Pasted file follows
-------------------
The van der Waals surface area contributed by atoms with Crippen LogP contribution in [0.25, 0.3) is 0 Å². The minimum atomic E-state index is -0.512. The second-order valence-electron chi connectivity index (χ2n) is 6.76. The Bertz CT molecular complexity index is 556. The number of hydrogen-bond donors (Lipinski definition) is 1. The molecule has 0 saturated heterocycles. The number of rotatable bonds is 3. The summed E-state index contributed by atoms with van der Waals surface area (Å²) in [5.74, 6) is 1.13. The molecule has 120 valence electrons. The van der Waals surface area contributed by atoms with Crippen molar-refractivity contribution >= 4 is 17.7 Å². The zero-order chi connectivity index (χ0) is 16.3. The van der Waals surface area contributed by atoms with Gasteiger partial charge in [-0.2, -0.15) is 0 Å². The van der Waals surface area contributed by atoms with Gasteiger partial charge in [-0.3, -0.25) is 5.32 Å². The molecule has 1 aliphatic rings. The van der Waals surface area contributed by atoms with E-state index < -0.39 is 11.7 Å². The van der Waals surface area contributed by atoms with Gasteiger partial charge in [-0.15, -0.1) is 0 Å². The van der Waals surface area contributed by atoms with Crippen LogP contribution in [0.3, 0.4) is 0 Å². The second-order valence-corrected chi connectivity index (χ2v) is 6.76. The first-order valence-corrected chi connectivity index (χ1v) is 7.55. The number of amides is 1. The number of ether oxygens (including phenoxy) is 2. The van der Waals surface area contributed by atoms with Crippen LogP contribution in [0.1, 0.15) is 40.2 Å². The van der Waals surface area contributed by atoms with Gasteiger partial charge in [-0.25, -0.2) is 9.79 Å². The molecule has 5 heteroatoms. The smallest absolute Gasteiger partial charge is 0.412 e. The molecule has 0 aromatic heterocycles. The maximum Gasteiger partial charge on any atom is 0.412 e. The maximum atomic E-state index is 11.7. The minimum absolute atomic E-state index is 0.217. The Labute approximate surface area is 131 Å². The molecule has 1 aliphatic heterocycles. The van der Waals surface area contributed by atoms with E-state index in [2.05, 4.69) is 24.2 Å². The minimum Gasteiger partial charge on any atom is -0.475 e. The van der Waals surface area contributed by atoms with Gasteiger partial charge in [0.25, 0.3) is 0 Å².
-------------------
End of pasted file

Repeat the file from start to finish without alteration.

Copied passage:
The van der Waals surface area contributed by atoms with Crippen LogP contribution in [0.25, 0.3) is 0 Å². The minimum atomic E-state index is -0.512. The second-order valence-electron chi connectivity index (χ2n) is 6.76. The Bertz CT molecular complexity index is 556. The number of hydrogen-bond donors (Lipinski definition) is 1. The molecule has 0 saturated heterocycles. The number of rotatable bonds is 3. The summed E-state index contributed by atoms with van der Waals surface area (Å²) in [5.74, 6) is 1.13. The molecule has 120 valence electrons. The van der Waals surface area contributed by atoms with Crippen molar-refractivity contribution >= 4 is 17.7 Å². The zero-order chi connectivity index (χ0) is 16.3. The van der Waals surface area contributed by atoms with Gasteiger partial charge in [-0.2, -0.15) is 0 Å². The van der Waals surface area contributed by atoms with Gasteiger partial charge in [-0.3, -0.25) is 5.32 Å². The molecule has 1 aliphatic rings. The van der Waals surface area contributed by atoms with E-state index < -0.39 is 11.7 Å². The van der Waals surface area contributed by atoms with Gasteiger partial charge in [-0.15, -0.1) is 0 Å². The van der Waals surface area contributed by atoms with Crippen LogP contribution in [0.3, 0.4) is 0 Å². The second-order valence-corrected chi connectivity index (χ2v) is 6.76. The first-order valence-corrected chi connectivity index (χ1v) is 7.55. The number of amides is 1. The number of ether oxygens (including phenoxy) is 2. The van der Waals surface area contributed by atoms with Crippen LogP contribution in [0.1, 0.15) is 40.2 Å². The van der Waals surface area contributed by atoms with Gasteiger partial charge in [-0.25, -0.2) is 9.79 Å². The molecule has 5 heteroatoms. The smallest absolute Gasteiger partial charge is 0.412 e. The molecule has 0 aromatic heterocycles. The maximum Gasteiger partial charge on any atom is 0.412 e. The maximum atomic E-state index is 11.7. The minimum absolute atomic E-state index is 0.217. The Labute approximate surface area is 131 Å². The molecule has 1 aliphatic heterocycles. The van der Waals surface area contributed by atoms with E-state index in [2.05, 4.69) is 24.2 Å². The minimum Gasteiger partial charge on any atom is -0.475 e. The van der Waals surface area contributed by atoms with Gasteiger partial charge in [0.25, 0.3) is 0 Å².